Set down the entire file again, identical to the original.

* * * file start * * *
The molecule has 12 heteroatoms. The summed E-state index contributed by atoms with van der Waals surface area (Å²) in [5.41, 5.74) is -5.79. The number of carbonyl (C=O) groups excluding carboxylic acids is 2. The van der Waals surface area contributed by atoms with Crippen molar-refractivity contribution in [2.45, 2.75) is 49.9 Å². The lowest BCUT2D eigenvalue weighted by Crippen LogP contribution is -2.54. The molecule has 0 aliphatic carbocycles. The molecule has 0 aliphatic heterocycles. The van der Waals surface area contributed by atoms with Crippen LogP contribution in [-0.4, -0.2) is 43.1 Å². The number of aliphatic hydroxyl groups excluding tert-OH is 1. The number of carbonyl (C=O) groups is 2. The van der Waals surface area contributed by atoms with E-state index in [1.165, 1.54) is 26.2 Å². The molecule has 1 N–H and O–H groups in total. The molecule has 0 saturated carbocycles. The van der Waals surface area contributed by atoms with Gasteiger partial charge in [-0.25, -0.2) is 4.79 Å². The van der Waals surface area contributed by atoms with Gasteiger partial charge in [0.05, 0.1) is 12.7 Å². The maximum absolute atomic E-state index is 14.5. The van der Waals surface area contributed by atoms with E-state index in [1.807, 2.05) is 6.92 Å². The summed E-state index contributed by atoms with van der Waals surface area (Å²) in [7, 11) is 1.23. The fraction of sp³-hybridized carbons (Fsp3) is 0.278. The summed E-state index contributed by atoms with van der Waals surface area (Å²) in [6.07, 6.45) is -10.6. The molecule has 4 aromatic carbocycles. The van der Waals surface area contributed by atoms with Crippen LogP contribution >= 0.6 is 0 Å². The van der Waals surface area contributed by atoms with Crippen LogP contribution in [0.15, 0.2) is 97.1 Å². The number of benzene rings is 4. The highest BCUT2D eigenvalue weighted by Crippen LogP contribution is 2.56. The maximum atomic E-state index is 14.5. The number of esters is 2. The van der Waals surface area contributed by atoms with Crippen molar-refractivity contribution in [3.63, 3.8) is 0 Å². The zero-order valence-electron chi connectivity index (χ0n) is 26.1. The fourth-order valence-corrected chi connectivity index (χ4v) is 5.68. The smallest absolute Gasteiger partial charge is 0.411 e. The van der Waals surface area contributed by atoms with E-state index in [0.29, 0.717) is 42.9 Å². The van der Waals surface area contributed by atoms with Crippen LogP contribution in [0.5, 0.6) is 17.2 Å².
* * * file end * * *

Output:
The molecule has 12 heteroatoms. The summed E-state index contributed by atoms with van der Waals surface area (Å²) in [5.41, 5.74) is -5.79. The number of carbonyl (C=O) groups excluding carboxylic acids is 2. The van der Waals surface area contributed by atoms with Crippen molar-refractivity contribution in [2.45, 2.75) is 49.9 Å². The lowest BCUT2D eigenvalue weighted by Crippen LogP contribution is -2.54. The molecule has 0 aliphatic carbocycles. The molecule has 0 aliphatic heterocycles. The van der Waals surface area contributed by atoms with Crippen LogP contribution in [-0.4, -0.2) is 43.1 Å². The number of aliphatic hydroxyl groups excluding tert-OH is 1. The number of carbonyl (C=O) groups is 2. The van der Waals surface area contributed by atoms with E-state index in [1.165, 1.54) is 26.2 Å². The molecule has 1 N–H and O–H groups in total. The molecule has 0 saturated carbocycles. The van der Waals surface area contributed by atoms with Gasteiger partial charge in [-0.25, -0.2) is 4.79 Å². The van der Waals surface area contributed by atoms with Gasteiger partial charge in [0.05, 0.1) is 12.7 Å². The maximum absolute atomic E-state index is 14.5. The van der Waals surface area contributed by atoms with E-state index in [1.807, 2.05) is 6.92 Å². The summed E-state index contributed by atoms with van der Waals surface area (Å²) in [7, 11) is 1.23. The fraction of sp³-hybridized carbons (Fsp3) is 0.278. The summed E-state index contributed by atoms with van der Waals surface area (Å²) in [6.07, 6.45) is -10.6. The molecule has 4 aromatic carbocycles. The van der Waals surface area contributed by atoms with Crippen LogP contribution >= 0.6 is 0 Å². The van der Waals surface area contributed by atoms with Crippen LogP contribution in [0.15, 0.2) is 97.1 Å². The number of benzene rings is 4. The highest BCUT2D eigenvalue weighted by Crippen LogP contribution is 2.56. The maximum atomic E-state index is 14.5. The number of esters is 2. The van der Waals surface area contributed by atoms with Crippen molar-refractivity contribution in [3.63, 3.8) is 0 Å². The zero-order valence-electron chi connectivity index (χ0n) is 26.1. The fourth-order valence-corrected chi connectivity index (χ4v) is 5.68. The smallest absolute Gasteiger partial charge is 0.411 e. The van der Waals surface area contributed by atoms with E-state index in [0.29, 0.717) is 42.9 Å². The van der Waals surface area contributed by atoms with Crippen LogP contribution in [0.5, 0.6) is 17.2 Å².